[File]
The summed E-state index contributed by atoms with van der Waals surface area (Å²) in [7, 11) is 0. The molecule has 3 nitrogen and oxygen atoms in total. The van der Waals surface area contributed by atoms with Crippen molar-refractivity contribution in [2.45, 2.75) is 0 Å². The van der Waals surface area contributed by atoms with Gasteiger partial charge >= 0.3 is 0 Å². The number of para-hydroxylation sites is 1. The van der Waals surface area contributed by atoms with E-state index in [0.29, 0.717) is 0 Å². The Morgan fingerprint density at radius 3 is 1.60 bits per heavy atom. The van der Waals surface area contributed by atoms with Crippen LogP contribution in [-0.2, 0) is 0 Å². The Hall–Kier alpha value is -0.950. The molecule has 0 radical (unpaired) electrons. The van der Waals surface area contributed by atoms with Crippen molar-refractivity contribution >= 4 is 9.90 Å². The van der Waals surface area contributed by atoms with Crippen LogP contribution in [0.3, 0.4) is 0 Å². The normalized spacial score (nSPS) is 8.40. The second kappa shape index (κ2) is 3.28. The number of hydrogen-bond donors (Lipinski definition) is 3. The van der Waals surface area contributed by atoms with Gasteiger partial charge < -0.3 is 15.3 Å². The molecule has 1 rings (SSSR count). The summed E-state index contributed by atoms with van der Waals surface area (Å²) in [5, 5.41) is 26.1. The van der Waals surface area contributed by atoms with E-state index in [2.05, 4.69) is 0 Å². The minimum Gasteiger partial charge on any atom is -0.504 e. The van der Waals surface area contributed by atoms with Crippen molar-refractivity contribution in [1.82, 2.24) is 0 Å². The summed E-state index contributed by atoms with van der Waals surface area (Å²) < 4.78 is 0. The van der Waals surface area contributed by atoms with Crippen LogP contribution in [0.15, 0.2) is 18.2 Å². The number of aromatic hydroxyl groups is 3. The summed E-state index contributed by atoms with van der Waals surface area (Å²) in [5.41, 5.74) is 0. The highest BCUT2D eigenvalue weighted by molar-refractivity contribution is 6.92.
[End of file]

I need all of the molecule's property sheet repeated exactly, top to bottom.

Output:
The summed E-state index contributed by atoms with van der Waals surface area (Å²) in [7, 11) is 0. The molecule has 3 nitrogen and oxygen atoms in total. The van der Waals surface area contributed by atoms with Crippen molar-refractivity contribution in [2.45, 2.75) is 0 Å². The van der Waals surface area contributed by atoms with Gasteiger partial charge >= 0.3 is 0 Å². The number of para-hydroxylation sites is 1. The van der Waals surface area contributed by atoms with E-state index in [0.29, 0.717) is 0 Å². The Morgan fingerprint density at radius 3 is 1.60 bits per heavy atom. The van der Waals surface area contributed by atoms with Crippen LogP contribution in [-0.2, 0) is 0 Å². The Hall–Kier alpha value is -0.950. The molecule has 0 radical (unpaired) electrons. The van der Waals surface area contributed by atoms with Crippen molar-refractivity contribution >= 4 is 9.90 Å². The van der Waals surface area contributed by atoms with Crippen LogP contribution in [0.3, 0.4) is 0 Å². The normalized spacial score (nSPS) is 8.40. The second kappa shape index (κ2) is 3.28. The number of hydrogen-bond donors (Lipinski definition) is 3. The van der Waals surface area contributed by atoms with Gasteiger partial charge < -0.3 is 15.3 Å². The molecule has 1 rings (SSSR count). The summed E-state index contributed by atoms with van der Waals surface area (Å²) in [5, 5.41) is 26.1. The van der Waals surface area contributed by atoms with E-state index in [2.05, 4.69) is 0 Å². The minimum Gasteiger partial charge on any atom is -0.504 e. The van der Waals surface area contributed by atoms with Crippen molar-refractivity contribution in [1.82, 2.24) is 0 Å². The summed E-state index contributed by atoms with van der Waals surface area (Å²) < 4.78 is 0. The van der Waals surface area contributed by atoms with Crippen LogP contribution in [0.15, 0.2) is 18.2 Å². The number of aromatic hydroxyl groups is 3. The summed E-state index contributed by atoms with van der Waals surface area (Å²) in [5.41, 5.74) is 0. The highest BCUT2D eigenvalue weighted by molar-refractivity contribution is 6.92.